Bishop:   He is a noble and humble man who is always willing to assist anyone in need. He possesses all of the qualities that make a good human being. When he heard the convict’s narrative, he expressed pity for him. He learns that the convict’s attitude has deteriorated as a result of his inhumane treatment in prison. Even after the felon stole his candlesticks, he treats him like a buddy. He also got him away from the Sergeant by lying to him. He gives the inmate his candlesticks and assists him in getting to Paris. The Bishop’s deeds demonstrate that he is truly a “man of God.”

 Person: She is Bishop’s younger sister. She lacked her brother’s generosity and kindness, and she was a materialist. She believes that the people have abused the bishop’s simplicity and nobility. She acts in an obnoxious manner toward underprivileged people.

Convict: Before he became a criminal, he had a normal life. He didn’t believe in religion. He had meted out heavy punishment, rendering him heartless and soulless, but the bishop’s noble demeanour persuaded him otherwise. He assured Bishop that he would begin his life over.


Bishop Always Ready to Help Others

The Bishop is always willing to assist his parishioners who are in need. He goes to see Marie’s mother, who is not feeling well. He’s out in the cold and hungry. To help Mere Gringoire pay her rents, he sells his salt cellars. Persome, his sister, believes that her brother is a con artist who takes advantage of every idle wanderer and old lying woman. He has sold his land and furniture, as well as all of his funds, in order to assist others. Persome believes that her brother’s charity and naivety are being exploited by the parishioners. The Bishop, on the other hand, believes that the world is full of sorrow and that he can do little to help those who are suffering.

Convict Enters Stealthily with a Knife

With a long knife, the inmate enters and seizes the Bishop from behind. He warns the Bishop not to play him for a fool. He’s far too old to be caught in chaff. When Persome notices a knife in his hand, she is terrified. The inmate is looking them down like a ferocious beast. Persome is asked by the Bishop to entertain the visitor during supper. The inmate gorges himself and throws a bone on the floor. Persome returns to her room after leaving the Bishop with the convict. The convict then tells his narrative.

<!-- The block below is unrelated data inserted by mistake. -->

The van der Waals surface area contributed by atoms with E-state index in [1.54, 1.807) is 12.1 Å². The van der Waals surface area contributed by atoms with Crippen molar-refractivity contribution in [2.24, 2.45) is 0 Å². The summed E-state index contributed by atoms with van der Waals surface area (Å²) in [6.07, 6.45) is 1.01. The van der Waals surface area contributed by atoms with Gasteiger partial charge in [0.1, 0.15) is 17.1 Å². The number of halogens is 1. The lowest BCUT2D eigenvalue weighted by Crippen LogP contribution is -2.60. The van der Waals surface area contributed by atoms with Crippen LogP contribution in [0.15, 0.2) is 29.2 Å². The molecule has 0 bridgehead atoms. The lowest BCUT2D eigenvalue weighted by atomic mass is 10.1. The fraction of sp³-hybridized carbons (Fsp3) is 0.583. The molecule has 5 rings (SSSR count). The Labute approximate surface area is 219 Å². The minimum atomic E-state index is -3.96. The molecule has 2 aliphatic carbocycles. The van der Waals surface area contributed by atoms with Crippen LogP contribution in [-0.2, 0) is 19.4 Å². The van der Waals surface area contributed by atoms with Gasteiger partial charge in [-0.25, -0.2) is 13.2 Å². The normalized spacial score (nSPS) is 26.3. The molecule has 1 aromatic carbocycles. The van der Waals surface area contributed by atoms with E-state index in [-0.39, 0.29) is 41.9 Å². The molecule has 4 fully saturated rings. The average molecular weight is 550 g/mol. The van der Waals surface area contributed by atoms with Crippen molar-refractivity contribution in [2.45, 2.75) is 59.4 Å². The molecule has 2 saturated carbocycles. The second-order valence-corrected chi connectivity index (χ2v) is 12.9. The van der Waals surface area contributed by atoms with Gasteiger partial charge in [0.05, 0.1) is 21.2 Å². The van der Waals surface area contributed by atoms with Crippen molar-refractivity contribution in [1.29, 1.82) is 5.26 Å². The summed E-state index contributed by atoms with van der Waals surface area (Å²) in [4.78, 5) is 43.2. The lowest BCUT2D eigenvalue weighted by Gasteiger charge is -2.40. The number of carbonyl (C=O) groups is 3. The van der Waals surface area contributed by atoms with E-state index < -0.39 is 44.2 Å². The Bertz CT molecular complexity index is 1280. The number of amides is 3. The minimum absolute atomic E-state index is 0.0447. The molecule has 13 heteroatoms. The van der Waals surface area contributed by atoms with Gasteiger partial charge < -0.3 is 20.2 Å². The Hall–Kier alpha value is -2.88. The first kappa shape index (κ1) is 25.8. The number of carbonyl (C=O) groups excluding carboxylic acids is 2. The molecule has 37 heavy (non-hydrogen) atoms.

Convict Narrates His Tragic Story

The convict formerly had a small hut and a wife. Then there was the dreadful year. He was unemployed and cash-strapped. Jeanette, his wife, became unwell. She was on her deathbed. He stole in order to feed her. He was taken into custody. He begged them to forgive him for stealing, but they laughed at him. He was given a ten-year term in the hulks of jail. He learned that Jeanette had died the night before he was sentenced.

Life in ‘Hell’

He was no longer a guy. He mutated into a ferocious beast. He was chained like a savage beast by the jail employees. They whipped him around like a hound. He ate filth and was coated in vermin. They removed his soul and replaced it with a devil. However, they were negligent one day, and he was able to flee.

Convict Steals Bishop’s Silver Candlesticks

The inmate learns that he is in the company of a Bishop. He cautions him about attempting to convert him. He doesn’t want anything to do with religion or the church. He is asked to retire to his bed by the Bishop. When the inmate is left alone, he notices the silver candlesticks. His mother had handed them to the Bishop, he knew. His heart begins to soften. But he quickly hardens, steals the candlesticks, and disappears into the darkness.

Convict is Caught and Brought Back to Bishop

The candlesticks and the convict are disappeared when Persome and the Bishop wake up the next morning. They soon hear a knocking. A sergeant with three soldiers and a chained inmate enters. According to the sergeant, they discovered him (the convict) wandering down the street with the candlesticks. He was detained on suspicion. They had identified the Bishop’s candlesticks and had brought them to him. The criminal is saved by the Bishop, who claims that the candlesticks were given to him as a gift. The prisoner is set free once more.

Convict is Transformed

The Bishop intervenes to prevent the criminal from returning to “hell.” The criminal is deeply affected by this. Now he is a completely different person. He is no longer a wild animal. He sobs and begs forgiveness. The Bishop hands him the candlesticks, which the inmate accepts with awe. The Bishop leads him through the woods behind his cottage to a lonely path that leads to Paris. Soldiers dislike walking alone in the dark. “This miserable body is the Temple of the Living God,” the Bishop says, blessing the inmate.


The drama ‘The Bishop’s Candlesticks’ concludes that we can even turn monsters into gentlemen with love and understanding. The Bishop’s loving, caring, and compassionate demeanour with the inmate transforms him into a good human being by the conclusion of the play.

Image source: cyberspaceand time